My patient Rob had contracted a COVID-19 infection in May 2021 with initial symptoms of sore throat, nasal congestion and myalgia. The fatigue started early and persisted beyond 6 weeks. He had returned to work and was pushing himself there and home, walking as far as he could in an attempt to combat fatigue.

When he logged in to our remote visit, Rob complained of fatigue among other symptoms. I immediately concluded that he was functioning below his baseline, and as a long-haul physiatrist, I began advising him on Graduated Exercise Therapy to gently ease the fatigue.

But some of the words and phrases he used – “working almost full time” and “exhausted” – made it clear that he was exercising well beyond his tolerance and suffering from fatigue from overwork. He worked 4 hours a day without any breaks. Immediately my recommendation changed – he didn’t need to convey what he was feeling. Instead, I was to advise her to take a break and incorporate breaks into her day. I also advised her to consider reducing her working hours.

The COVID-19 pandemic is the greatest threat of our time, creating an urgent need to evaluate and reassess our own practices and plan of care for our patients. Although prevalence data varies, some initial estimates suggest that the incidence of post-acute COVID-19 sequelae (PASC) – or “long COVID” – may be greater than 50% in adults who have already been infected with COVID-19. Unfortunately, there is no easy cure or medication for PASC, but to better understand the disease and help our patients recover, listening is an integral part.

As an assistant professor of physical medicine and rehabilitation, the most common theme I see in the clinic in “long COVID” patients is doubt about their symptoms. My approach has been to validate what they are going through, while eliciting a description of their symptoms and listening to them carefully. Only by first recognizing their symptoms can these patients begin to heal and return to their previous life and work.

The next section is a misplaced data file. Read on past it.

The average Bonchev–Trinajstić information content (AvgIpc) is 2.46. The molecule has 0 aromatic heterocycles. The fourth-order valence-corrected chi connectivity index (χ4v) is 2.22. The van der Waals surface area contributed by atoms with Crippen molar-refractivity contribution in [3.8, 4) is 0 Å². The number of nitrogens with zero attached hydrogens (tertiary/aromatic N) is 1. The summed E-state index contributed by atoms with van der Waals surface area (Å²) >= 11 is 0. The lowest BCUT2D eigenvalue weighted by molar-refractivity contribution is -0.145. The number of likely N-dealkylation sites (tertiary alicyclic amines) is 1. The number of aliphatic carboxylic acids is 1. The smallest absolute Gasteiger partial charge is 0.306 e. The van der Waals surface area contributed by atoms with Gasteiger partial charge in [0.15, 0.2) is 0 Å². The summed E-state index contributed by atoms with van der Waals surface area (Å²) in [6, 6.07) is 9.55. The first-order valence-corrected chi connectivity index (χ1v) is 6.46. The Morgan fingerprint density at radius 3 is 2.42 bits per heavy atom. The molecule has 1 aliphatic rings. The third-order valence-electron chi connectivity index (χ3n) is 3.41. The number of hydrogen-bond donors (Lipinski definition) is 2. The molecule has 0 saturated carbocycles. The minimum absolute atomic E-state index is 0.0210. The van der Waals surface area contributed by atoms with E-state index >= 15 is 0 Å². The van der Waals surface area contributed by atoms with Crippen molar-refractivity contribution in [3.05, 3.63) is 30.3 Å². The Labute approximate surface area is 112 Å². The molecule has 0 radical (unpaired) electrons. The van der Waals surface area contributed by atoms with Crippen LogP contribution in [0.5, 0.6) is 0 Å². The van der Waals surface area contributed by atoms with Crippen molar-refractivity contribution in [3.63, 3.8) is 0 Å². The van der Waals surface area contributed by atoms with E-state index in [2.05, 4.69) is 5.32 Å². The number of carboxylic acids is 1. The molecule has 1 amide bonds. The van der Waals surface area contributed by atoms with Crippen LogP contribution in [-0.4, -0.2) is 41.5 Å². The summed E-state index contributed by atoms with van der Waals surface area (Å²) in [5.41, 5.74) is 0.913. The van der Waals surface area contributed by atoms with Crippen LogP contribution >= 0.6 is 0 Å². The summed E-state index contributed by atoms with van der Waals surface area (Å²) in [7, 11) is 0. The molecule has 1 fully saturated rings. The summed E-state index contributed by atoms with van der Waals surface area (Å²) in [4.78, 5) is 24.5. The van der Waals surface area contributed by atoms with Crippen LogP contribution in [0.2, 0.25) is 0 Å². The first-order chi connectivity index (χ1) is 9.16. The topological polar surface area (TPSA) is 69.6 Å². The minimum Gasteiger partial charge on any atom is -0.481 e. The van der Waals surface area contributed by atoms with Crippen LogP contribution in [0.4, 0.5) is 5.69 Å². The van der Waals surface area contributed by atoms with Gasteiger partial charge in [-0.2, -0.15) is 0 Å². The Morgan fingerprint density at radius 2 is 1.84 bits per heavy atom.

However, a 2019 study analysis of clinical encounters in Minnesota and Wisconsin showed that clinicians interrupted their patients after a median of 11 seconds. And now, with healthcare providers facing compassion fatigue, public scrutiny, and overcrowded facilities, the opportunity for patients to be heard by providers may be even smaller.

With a poorly understood diagnosis and risk factors for PASC, and even less well-defined treatment options, meaningful listening to patients to understand the disease is imperative. It is also essential to be aware of the impact that pandemic exhaustion can have on relationships with patients. I admit that my own listening skills have increased dramatically throughout the pandemic, and this has become a fundamental part of my ability to manage these patients; my small part in this health crisis.

Until there, at least 44 health systems have launched post-COVID clinics to meet the needs of long-haul travelers where the initial assessment of patients is followed by consultation with a myriad of specialists. With the continuing challenges of the Delta variant, the number of clinics needed is expected to increase.

Most physicians know that the ability to elucidate, impart compassion, and subsequently develop a patient-clinician relationship is a fundamental pillar of medicine. But today, it’s more important than ever as we deal with more and more of the known and unknown symptoms of COVID-19 and the longest COVID. While the virus can spread silently, listening to survivors is paramount in dealing with PASC.

Farha Ikramuddin, MD, MHA, is an assistant professor of rehabilitative medicine in the University of Minnesota School of Medicine. She sees patients at a post-COVID clinic in the Twin Cities.


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